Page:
When you start the polish, pick a low profile part of the car so you can test the polish you bought and get used to the polishing process. Pick an area about one foot square, apply the polish directly to the foam pad, and then begin working the polish into the surface of the car. Apply firm pressure and move your hand in a circular motion. As you work, the tiny abrasives in the polish will begin to buff out minor scratches and imperfections and the friction will cause the polish to break down into a protective barrier for your car paintwork.

car paintwork polishingWhile polishing, the actual polish will go through a few stages of appearance. It will appear almost opaque at first but will become more and more translucent the more you work it into the car. Many stop polishing too soon and end up with their car paintwork having a hazy appearance. Keep working the polish until it has become invisible. You should not be able to look at the car and see any actual polish remaining. This is why it is best to polish in a well-lit garage or in on a sunny day.

Continue moving around the car working in small sections. Once each area is complete, use a microfiber cloth to wipe off any remaining polish reside. By the time you are done most of the small scratches and scuffs should be gone and you will see no polish or a slight oily appearance. Now would be the time to apply a new coat of wax to add another layer of protection.

4)  T-CUTTING

You’ve washed and polished your car, but you noticed that there are still some scratches hidden in the car paintwork. Don’t feel bad. Unless you leave your car in the garage year-round, scratches are going to happen. For the scratches that are too small to spend lots of money to fix yet too big to forget about, there is T-Cut compound that you can use.

A T-Cut compound is a paint restorer that has been around for over half a century. It’s one of those products that everyone buys because it works. Take a peek into any body shop or the garage of a car lover and you’ll find some T-Cut compound sitting on the shelf somewhere. If your car has a few small scratches, check out our selection of T-Cut compounds here and once bought follow in the footsteps of entire generations of car lovers who have come before you.

Here’s the thing: Don’t try to use a T-Cut compound unless you are serious about the job. It doesn’t take an Oxford education to use a T-Cut, but it’s also not something that you just wipe on without reading the directions.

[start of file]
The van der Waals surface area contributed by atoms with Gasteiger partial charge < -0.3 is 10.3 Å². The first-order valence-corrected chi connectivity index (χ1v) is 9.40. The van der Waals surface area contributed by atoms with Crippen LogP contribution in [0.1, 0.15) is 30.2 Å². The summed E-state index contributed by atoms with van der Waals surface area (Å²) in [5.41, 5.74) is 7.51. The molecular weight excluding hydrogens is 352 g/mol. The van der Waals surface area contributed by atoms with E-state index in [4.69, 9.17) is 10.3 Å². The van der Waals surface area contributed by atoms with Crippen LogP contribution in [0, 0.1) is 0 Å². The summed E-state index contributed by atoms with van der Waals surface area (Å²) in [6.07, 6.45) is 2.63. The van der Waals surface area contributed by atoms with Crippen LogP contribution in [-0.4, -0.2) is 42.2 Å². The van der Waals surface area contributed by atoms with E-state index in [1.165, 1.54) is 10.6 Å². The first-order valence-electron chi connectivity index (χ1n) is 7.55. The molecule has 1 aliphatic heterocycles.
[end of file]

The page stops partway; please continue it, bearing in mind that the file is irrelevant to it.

First, your car paintwork needs to be clean. If you’ve been following the rest of our advice your car has been properly washed, dried, and polished by now. All that’s left to do is finish off a few scratches.

Next you’ll need a soft, clean cloth. Cotton is your best bet. Avoid anything with scratchy fibers or rough seams. Apply your T-Cut compound to the cloth (not to the car!) and firmly rub the area over the scratch in a circular motion. Eventually, the compound will begin a cutting action into the top layer of lacquer. The scratch will be gone, but you now have an area on your car where the paint is a few microns less thick than in other areas. This means that you need to make sure that this area is treated well, preferably by keeping the car polished or waxed on a regular basis.

Like I said, it’s not rocket science. But you also need to make sure that you buy the right T-Cut product for the job. All of these T-Cut products are available from our Ebay store. Please feel free to contact us if you have any questions about which grade of compound is right for your car paintwork.

5)  BIRD DROPPINGS

Bird droppings can damage your car paintwork in a variety of different ways that leave your car looking less than perfect. Although it was once thought that the acid in bird droppings were the reason that bird droppings damage your car paint, the common consensus for why this happens has been changed. The paint lacquer that coats your car is very hard when it cools, but once sun hits the paint lacquer, the lacquer begins to expand and grow softer. Although the paint lacquer is softening, the sun hardens the bird droppings by drawing out any moisture that was in the bird droppings and leaves a hard deposit on the vehicle. Once the sun goes down and the paint lacquer is able to cool off once again, the lacquer tends to contract back down to its normal size, but with the obstruction of the hard bird dropping in the way, the lacquer then shapes itself around the bird dropping.

This is why bird droppings damage your car paintwork, because paint that has been molded around a surface is misshapen and can then flake off much easier. This leads to chipping of paint and a variety of other things that detract from the overall appearance of your vehicle which can damage your vehicle. In order to ensure that the bird droppings do not damage your car paintwork, it is important to take a moist rag and remove the bird droppings from your vehicle in order to remove any possibility of the paint lacquer being damaged from the contracting nature of the paint as it cools.

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car-paintwork-care

car paintwork care

A infographic image of car with points on how to care for you car paintwork.